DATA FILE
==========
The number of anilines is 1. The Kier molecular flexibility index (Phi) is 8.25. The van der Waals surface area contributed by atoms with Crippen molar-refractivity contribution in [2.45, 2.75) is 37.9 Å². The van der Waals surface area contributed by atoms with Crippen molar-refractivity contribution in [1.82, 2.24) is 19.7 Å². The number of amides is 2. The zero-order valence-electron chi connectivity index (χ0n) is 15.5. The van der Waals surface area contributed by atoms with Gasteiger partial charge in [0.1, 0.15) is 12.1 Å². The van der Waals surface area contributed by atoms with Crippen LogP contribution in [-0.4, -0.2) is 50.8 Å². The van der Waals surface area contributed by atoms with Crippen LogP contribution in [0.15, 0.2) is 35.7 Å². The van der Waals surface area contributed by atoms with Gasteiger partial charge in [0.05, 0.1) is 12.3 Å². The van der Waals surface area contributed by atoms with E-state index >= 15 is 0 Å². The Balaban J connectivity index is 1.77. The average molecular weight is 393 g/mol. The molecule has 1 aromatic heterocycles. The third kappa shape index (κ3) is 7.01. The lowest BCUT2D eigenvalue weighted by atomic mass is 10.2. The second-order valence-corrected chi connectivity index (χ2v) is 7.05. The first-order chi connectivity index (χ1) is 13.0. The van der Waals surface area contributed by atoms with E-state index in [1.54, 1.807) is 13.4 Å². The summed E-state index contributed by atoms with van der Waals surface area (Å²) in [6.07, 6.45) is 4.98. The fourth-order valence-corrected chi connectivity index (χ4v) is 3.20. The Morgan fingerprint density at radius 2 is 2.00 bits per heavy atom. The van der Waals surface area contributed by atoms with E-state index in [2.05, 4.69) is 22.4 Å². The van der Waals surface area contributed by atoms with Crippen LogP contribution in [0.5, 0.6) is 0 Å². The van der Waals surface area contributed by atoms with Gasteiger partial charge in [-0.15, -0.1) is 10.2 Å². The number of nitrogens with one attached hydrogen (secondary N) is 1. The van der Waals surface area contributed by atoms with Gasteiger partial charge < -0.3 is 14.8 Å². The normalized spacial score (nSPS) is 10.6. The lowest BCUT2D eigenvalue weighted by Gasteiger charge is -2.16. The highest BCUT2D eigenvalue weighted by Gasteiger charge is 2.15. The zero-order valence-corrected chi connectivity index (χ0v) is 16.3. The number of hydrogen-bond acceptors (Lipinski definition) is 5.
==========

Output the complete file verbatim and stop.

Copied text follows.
The number of anilines is 1. The Kier molecular flexibility index (Phi) is 8.25. The van der Waals surface area contributed by atoms with Crippen molar-refractivity contribution in [2.45, 2.75) is 37.9 Å². The van der Waals surface area contributed by atoms with Crippen molar-refractivity contribution in [1.82, 2.24) is 19.7 Å². The number of amides is 2. The zero-order valence-electron chi connectivity index (χ0n) is 15.5. The van der Waals surface area contributed by atoms with Gasteiger partial charge in [0.1, 0.15) is 12.1 Å². The van der Waals surface area contributed by atoms with Crippen LogP contribution in [-0.4, -0.2) is 50.8 Å². The van der Waals surface area contributed by atoms with Crippen LogP contribution in [0.15, 0.2) is 35.7 Å². The van der Waals surface area contributed by atoms with Gasteiger partial charge in [0.05, 0.1) is 12.3 Å². The van der Waals surface area contributed by atoms with E-state index >= 15 is 0 Å². The Balaban J connectivity index is 1.77. The average molecular weight is 393 g/mol. The molecule has 1 aromatic heterocycles. The third kappa shape index (κ3) is 7.01. The lowest BCUT2D eigenvalue weighted by atomic mass is 10.2. The second-order valence-corrected chi connectivity index (χ2v) is 7.05. The first-order chi connectivity index (χ1) is 13.0. The van der Waals surface area contributed by atoms with E-state index in [1.54, 1.807) is 13.4 Å². The summed E-state index contributed by atoms with van der Waals surface area (Å²) in [6.07, 6.45) is 4.98. The fourth-order valence-corrected chi connectivity index (χ4v) is 3.20. The Morgan fingerprint density at radius 2 is 2.00 bits per heavy atom. The van der Waals surface area contributed by atoms with E-state index in [2.05, 4.69) is 22.4 Å². The van der Waals surface area contributed by atoms with Crippen LogP contribution in [0.5, 0.6) is 0 Å². The van der Waals surface area contributed by atoms with Gasteiger partial charge in [-0.15, -0.1) is 10.2 Å². The number of nitrogens with one attached hydrogen (secondary N) is 1. The van der Waals surface area contributed by atoms with Gasteiger partial charge < -0.3 is 14.8 Å². The normalized spacial score (nSPS) is 10.6. The lowest BCUT2D eigenvalue weighted by Gasteiger charge is -2.16. The highest BCUT2D eigenvalue weighted by Gasteiger charge is 2.15. The zero-order valence-corrected chi connectivity index (χ0v) is 16.3. The number of hydrogen-bond acceptors (Lipinski definition) is 5.